What is Veraison?

Grapes don’t give a fig if we make wine from them. Like every other species they are only concerned about spreading their DNA hither and yon. Man comes along many millenia after Nature has solved the problem and names the turning of baby green to ripe red – veraison.

The use of color to signify ripeness is manifold in the animal and plant kingdoms. For grapes, the point at which little green berries start to turn into the gorgeous red grapes thatsan veraison lead to gorgeous red wines is, in many ways, the turning point of the season.

In six weeks or so, we will harvest. In between today and then, grapes have already developed the number of cells they will have and those cells will now expand. Skins will start to soften, sugar content will increase, various acids will decrease, and a couple of weeks after the birds have gotten their fill, we will pick for the wines that will sit upon your table three years hence.

Thus the season proceeds, and thus the magic and beauty and hope that is the greatest part of this crazy business.

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Hamlet in the Vines

hamletWith apologies to T.S. Eliot, April is not the cruelest month. The cruelest month is any month we have to make a picking decision in the vineyard. This is one of those zero-sum moments in the wine life. You can’t staple clusters back to the vine…once you make the decision to pick, you’ve stuck a pin fast into the timeline, and every hope and dream you have for that wine proceeds from that point forever. THERE IS NO GOING BACK!

It would be a lot less heartburn-inducing if every row (even every block) in a vineyard were the same. You go into a section of the block, taste berries, satisfy yourself that everything is ripe (the seeds are brown, the skins have the right texture and tannin content, and the flavors are spot on) and then pick it out and get on with it. Would that it were.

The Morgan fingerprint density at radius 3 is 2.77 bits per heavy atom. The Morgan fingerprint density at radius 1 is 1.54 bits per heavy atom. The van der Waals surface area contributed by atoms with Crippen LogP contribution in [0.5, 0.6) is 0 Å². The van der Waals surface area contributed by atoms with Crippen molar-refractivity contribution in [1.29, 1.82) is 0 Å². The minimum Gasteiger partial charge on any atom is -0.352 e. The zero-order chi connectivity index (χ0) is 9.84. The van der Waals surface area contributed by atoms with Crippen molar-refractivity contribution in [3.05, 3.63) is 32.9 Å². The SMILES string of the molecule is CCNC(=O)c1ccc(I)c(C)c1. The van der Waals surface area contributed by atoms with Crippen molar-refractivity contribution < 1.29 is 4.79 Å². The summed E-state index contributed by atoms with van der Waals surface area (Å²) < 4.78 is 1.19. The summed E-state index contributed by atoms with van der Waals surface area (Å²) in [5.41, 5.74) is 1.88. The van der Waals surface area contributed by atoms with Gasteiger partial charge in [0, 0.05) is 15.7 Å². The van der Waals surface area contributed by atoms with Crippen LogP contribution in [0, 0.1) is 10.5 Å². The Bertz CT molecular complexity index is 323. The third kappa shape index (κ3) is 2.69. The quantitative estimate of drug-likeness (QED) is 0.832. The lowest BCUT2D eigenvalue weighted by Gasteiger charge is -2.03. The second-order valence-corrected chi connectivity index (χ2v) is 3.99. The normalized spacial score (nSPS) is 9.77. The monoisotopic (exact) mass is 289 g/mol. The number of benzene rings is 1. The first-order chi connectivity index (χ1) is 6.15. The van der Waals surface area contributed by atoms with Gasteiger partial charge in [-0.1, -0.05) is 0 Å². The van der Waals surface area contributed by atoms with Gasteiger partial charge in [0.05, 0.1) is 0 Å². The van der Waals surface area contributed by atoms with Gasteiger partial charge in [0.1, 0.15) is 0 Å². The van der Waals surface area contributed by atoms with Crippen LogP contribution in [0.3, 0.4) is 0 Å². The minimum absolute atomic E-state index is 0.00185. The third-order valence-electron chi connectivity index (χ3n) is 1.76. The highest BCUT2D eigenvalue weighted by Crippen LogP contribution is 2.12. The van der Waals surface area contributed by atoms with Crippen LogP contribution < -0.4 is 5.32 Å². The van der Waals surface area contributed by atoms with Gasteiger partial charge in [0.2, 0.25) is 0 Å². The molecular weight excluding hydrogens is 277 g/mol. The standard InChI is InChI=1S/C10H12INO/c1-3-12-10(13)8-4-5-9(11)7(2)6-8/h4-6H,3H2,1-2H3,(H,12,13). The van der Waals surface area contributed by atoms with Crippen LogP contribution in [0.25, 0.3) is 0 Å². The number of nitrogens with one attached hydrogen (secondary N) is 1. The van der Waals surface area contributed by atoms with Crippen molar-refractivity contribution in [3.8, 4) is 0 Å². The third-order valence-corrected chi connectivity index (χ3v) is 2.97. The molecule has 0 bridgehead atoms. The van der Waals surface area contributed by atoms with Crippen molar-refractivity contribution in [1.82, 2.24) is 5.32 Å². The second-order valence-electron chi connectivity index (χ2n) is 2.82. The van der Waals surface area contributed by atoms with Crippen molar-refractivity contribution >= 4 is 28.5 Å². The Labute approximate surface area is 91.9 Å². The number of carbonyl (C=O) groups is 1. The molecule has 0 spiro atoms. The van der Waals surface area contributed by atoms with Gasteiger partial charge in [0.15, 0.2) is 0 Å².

With every minute change in soil type, water-holding capacity, elevation, aspect of rows, and a million other things, the fundamental nature of the grape from section to section is slightly different. Some of that fruit has the potential to make you swoon…some will not quite reach that height. Then when you factor in outside influences – like a chance of rain a few days down the road – the reality of potential compromises (and the psychic pain those bring) start the waffling machine (to pick or not to pick?).

I’m out right now this morning in our clone 30 block of Cabernet; this is without doubt the most important fruit that we have. I made the decision a few days ago to pick part of the block because I thought the flavors were perfect; the textures of the skins and the seeds were right where they needed to be, so we picked about 20 of the 69 rows.  Right now that fruit is in fermentation bins about to get inoculated with yeasts that I’ve chosen, but the rest of the block, in fact, the vast majority of that block is still left to be picked (and subject, still, to all the vagaries of Mother Nature). The fruit from this block will make up the base of LINEAGE | Livermore Valley, and consequently, it needs to be perfect. So, with rain in the forecast, fermentation space at a premium, other varieties to pick, and the knowledge that my most important wine’s forever rests upon the decision I make right now, I dare say that

Clone 30 Cabernet at crush pad

Clone 30 Cabernet at crush pad

the agonizing can reach Shakespearean proportions.

Postscript: I did pull the picking trigger on another small portion of the block, and at the crush pad, at least, the fruit looked and tasted great. We won’t know for a while, though, whether I was blinded by surface beauty to flaws hidden beneath the skin.